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Wednesday, 02 May 2012 12:09
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Govt has already petitioned SC on auctions vs FCFS
With over 400 mining lease/licences pending execution at a fairly advanced stage and over 40,000 applications to prospect for various minerals at a very basic level, it is not surprising the government should want to take legal advice, from the Attorney General, on how to proceed with the case. If these are dealt with in the old first-come-first-served (FCFS) manner, the government fears this could attract adverse attention from the CAG and others including the Supreme Court—the CAG’s draft report which reportedly talks of R10.7 lakh crore losses in allocating coal mines is expected to be finalised soon, and the SC had cancelled A Raja’s 122 telecom licences primarily because they were not auctioned but given out on a FCFS basis. If, on the other hand, the government waits for Parliament to pass the amended mining bill which allows for auctions, this could be a long wait—while the amendment to the Mines and Minerals (Development and Regulation) Act of 1957 that was passed in 2010 allowed states to grant a prospecting licence or a mining lease through auction, this was only for coal and lignite and only for captive users of these minerals.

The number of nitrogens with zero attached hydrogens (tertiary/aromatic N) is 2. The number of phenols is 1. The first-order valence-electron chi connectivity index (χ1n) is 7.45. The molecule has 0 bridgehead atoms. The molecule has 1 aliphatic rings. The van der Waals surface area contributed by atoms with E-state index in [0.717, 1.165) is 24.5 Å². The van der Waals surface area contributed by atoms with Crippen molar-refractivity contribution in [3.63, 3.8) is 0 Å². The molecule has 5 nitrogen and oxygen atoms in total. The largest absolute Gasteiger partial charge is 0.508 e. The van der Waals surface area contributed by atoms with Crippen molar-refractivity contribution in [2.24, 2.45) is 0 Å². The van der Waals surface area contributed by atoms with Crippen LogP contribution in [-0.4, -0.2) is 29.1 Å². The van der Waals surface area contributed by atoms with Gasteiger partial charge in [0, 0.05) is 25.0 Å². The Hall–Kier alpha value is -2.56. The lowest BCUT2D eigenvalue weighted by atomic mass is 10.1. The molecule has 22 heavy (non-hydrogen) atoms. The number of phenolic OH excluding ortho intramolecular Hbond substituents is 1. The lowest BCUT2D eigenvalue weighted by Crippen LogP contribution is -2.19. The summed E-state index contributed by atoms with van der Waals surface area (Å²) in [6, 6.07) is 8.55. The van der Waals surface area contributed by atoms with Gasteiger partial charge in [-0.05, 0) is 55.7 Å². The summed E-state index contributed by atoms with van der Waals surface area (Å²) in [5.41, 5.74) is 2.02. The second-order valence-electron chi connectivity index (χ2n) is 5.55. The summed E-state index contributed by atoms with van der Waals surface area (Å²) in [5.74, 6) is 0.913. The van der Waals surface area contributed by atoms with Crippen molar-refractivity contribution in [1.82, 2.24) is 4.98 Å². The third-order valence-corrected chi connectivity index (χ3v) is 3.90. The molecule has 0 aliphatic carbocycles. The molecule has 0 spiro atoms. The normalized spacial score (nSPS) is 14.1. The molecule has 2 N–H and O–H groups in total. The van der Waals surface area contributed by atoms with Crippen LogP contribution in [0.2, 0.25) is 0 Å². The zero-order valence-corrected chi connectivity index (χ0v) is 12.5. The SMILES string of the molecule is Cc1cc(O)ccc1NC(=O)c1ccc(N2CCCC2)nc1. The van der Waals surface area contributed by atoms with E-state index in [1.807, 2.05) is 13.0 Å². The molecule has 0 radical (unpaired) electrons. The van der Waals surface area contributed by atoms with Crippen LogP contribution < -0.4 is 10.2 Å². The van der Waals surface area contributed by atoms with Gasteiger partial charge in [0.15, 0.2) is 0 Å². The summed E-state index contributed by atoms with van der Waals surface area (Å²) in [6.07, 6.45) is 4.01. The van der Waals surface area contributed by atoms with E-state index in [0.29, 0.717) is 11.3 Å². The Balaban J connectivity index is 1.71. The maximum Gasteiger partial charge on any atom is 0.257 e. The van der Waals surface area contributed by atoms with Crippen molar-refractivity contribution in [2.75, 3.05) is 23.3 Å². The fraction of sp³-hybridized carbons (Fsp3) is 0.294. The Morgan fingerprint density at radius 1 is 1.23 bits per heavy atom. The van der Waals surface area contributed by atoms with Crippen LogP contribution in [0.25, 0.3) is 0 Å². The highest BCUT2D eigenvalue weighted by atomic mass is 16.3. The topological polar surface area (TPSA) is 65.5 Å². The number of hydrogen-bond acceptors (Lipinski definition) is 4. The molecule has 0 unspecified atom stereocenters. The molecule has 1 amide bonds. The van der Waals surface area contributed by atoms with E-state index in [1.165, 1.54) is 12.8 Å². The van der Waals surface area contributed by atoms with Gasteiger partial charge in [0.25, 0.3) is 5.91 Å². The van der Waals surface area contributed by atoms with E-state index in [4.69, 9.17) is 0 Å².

While the Attorney General has cleared this saying the Supreme Court had not been called upon to consider the statutory provisions of the MMDR Act while cancelling the 2G licences, the fact of the matter is the government has put this before the Supreme Court while sending it the 2G Presidential Reference. The last question asked in the Reference, question 8, is quite clear when it asks “whether the Judgment lays down auction as mandatory for allocation of all natural resources across all sectors and in all circumstances”. In its review petition on the same 2G matter, the government invokes the MMDR Act when it says Section 11 of the Act gives the first person to apply a preferential right over a mining lease—in other words, the government’s review petition arguing the Supreme Court’s direction to auction all resources was contrary to the MMDR Act passed by Parliament. As it puts it, “It is respectfully submitted that if the impugned Judgment is correct, a necessary consequence would be that the grant of mining rights under the Mines and Minerals (Development and Regulation) Act, which was enacted as far back as 1957, after due deliberations in Parliament qua a most valuable natural resource, would be liable to be held illegal”. In this context, instead of pushing ahead with granting mining resources on an FCFS basis, now that the government has brought the matter to the SC, it would be better served by simply approaching SC again and ask for a quick resolution of both its review petition as well as the Presidential Reference.

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